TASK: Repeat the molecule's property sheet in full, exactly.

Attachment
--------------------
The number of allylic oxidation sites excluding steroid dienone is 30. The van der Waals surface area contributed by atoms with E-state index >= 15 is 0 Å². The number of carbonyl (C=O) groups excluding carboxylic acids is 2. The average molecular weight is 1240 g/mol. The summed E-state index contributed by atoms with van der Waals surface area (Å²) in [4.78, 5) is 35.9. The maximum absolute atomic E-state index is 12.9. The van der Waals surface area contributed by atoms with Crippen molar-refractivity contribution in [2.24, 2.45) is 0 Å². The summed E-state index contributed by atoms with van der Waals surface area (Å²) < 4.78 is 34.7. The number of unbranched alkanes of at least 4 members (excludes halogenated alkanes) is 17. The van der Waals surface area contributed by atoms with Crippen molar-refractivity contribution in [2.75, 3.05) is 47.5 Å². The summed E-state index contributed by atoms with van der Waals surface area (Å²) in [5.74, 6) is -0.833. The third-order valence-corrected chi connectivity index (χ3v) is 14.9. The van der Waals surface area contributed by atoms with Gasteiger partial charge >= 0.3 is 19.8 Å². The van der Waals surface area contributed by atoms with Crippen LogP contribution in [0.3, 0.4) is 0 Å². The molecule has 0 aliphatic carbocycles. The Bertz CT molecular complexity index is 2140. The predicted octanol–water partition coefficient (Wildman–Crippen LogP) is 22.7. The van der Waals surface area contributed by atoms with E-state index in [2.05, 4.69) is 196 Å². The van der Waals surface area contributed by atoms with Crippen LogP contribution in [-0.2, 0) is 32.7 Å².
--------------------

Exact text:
The number of allylic oxidation sites excluding steroid dienone is 30. The van der Waals surface area contributed by atoms with E-state index >= 15 is 0 Å². The number of carbonyl (C=O) groups excluding carboxylic acids is 2. The average molecular weight is 1240 g/mol. The summed E-state index contributed by atoms with van der Waals surface area (Å²) in [4.78, 5) is 35.9. The maximum absolute atomic E-state index is 12.9. The van der Waals surface area contributed by atoms with Crippen molar-refractivity contribution in [2.24, 2.45) is 0 Å². The summed E-state index contributed by atoms with van der Waals surface area (Å²) < 4.78 is 34.7. The number of unbranched alkanes of at least 4 members (excludes halogenated alkanes) is 17. The van der Waals surface area contributed by atoms with Crippen molar-refractivity contribution in [2.75, 3.05) is 47.5 Å². The summed E-state index contributed by atoms with van der Waals surface area (Å²) in [5.74, 6) is -0.833. The third-order valence-corrected chi connectivity index (χ3v) is 14.9. The van der Waals surface area contributed by atoms with Gasteiger partial charge >= 0.3 is 19.8 Å². The van der Waals surface area contributed by atoms with Crippen LogP contribution in [0.3, 0.4) is 0 Å². The molecule has 0 aliphatic carbocycles. The Bertz CT molecular complexity index is 2140. The predicted octanol–water partition coefficient (Wildman–Crippen LogP) is 22.7. The van der Waals surface area contributed by atoms with E-state index in [2.05, 4.69) is 196 Å². The van der Waals surface area contributed by atoms with Crippen LogP contribution in [-0.2, 0) is 32.7 Å².